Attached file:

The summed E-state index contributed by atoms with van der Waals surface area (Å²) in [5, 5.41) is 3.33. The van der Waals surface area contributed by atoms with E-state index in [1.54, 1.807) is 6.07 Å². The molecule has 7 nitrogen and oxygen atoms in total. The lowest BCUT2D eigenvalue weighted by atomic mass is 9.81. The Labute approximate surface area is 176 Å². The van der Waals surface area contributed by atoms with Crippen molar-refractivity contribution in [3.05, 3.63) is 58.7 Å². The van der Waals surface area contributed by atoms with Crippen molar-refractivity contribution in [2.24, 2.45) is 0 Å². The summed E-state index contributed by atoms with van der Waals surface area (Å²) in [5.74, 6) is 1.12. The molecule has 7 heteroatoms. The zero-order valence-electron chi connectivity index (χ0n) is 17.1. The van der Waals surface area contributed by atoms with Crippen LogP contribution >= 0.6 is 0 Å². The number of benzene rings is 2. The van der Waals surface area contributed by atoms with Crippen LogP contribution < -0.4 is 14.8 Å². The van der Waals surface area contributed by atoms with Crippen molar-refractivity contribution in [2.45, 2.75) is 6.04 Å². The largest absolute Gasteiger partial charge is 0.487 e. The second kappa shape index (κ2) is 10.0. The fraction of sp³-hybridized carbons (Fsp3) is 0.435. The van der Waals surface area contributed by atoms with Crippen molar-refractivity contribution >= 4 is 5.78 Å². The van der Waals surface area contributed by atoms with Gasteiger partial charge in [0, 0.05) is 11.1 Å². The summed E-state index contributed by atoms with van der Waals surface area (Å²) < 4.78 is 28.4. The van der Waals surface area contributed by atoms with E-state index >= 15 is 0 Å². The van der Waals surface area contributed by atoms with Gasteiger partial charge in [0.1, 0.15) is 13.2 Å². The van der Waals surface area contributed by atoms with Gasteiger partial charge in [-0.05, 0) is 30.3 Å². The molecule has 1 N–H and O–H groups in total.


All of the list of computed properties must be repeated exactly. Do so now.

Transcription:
The summed E-state index contributed by atoms with van der Waals surface area (Å²) in [5, 5.41) is 3.33. The van der Waals surface area contributed by atoms with E-state index in [1.54, 1.807) is 6.07 Å². The molecule has 7 nitrogen and oxygen atoms in total. The lowest BCUT2D eigenvalue weighted by atomic mass is 9.81. The Labute approximate surface area is 176 Å². The van der Waals surface area contributed by atoms with Crippen molar-refractivity contribution in [3.05, 3.63) is 58.7 Å². The van der Waals surface area contributed by atoms with Crippen molar-refractivity contribution in [2.24, 2.45) is 0 Å². The summed E-state index contributed by atoms with van der Waals surface area (Å²) in [5.74, 6) is 1.12. The molecule has 7 heteroatoms. The zero-order valence-electron chi connectivity index (χ0n) is 17.1. The van der Waals surface area contributed by atoms with Crippen LogP contribution >= 0.6 is 0 Å². The number of benzene rings is 2. The van der Waals surface area contributed by atoms with Crippen LogP contribution < -0.4 is 14.8 Å². The van der Waals surface area contributed by atoms with Crippen molar-refractivity contribution in [2.45, 2.75) is 6.04 Å². The largest absolute Gasteiger partial charge is 0.487 e. The second kappa shape index (κ2) is 10.0. The fraction of sp³-hybridized carbons (Fsp3) is 0.435. The van der Waals surface area contributed by atoms with Crippen molar-refractivity contribution >= 4 is 5.78 Å². The van der Waals surface area contributed by atoms with Gasteiger partial charge in [0, 0.05) is 11.1 Å². The summed E-state index contributed by atoms with van der Waals surface area (Å²) < 4.78 is 28.4. The van der Waals surface area contributed by atoms with E-state index >= 15 is 0 Å². The van der Waals surface area contributed by atoms with Gasteiger partial charge in [0.1, 0.15) is 13.2 Å². The van der Waals surface area contributed by atoms with Gasteiger partial charge in [-0.05, 0) is 30.3 Å². The molecule has 1 N–H and O–H groups in total.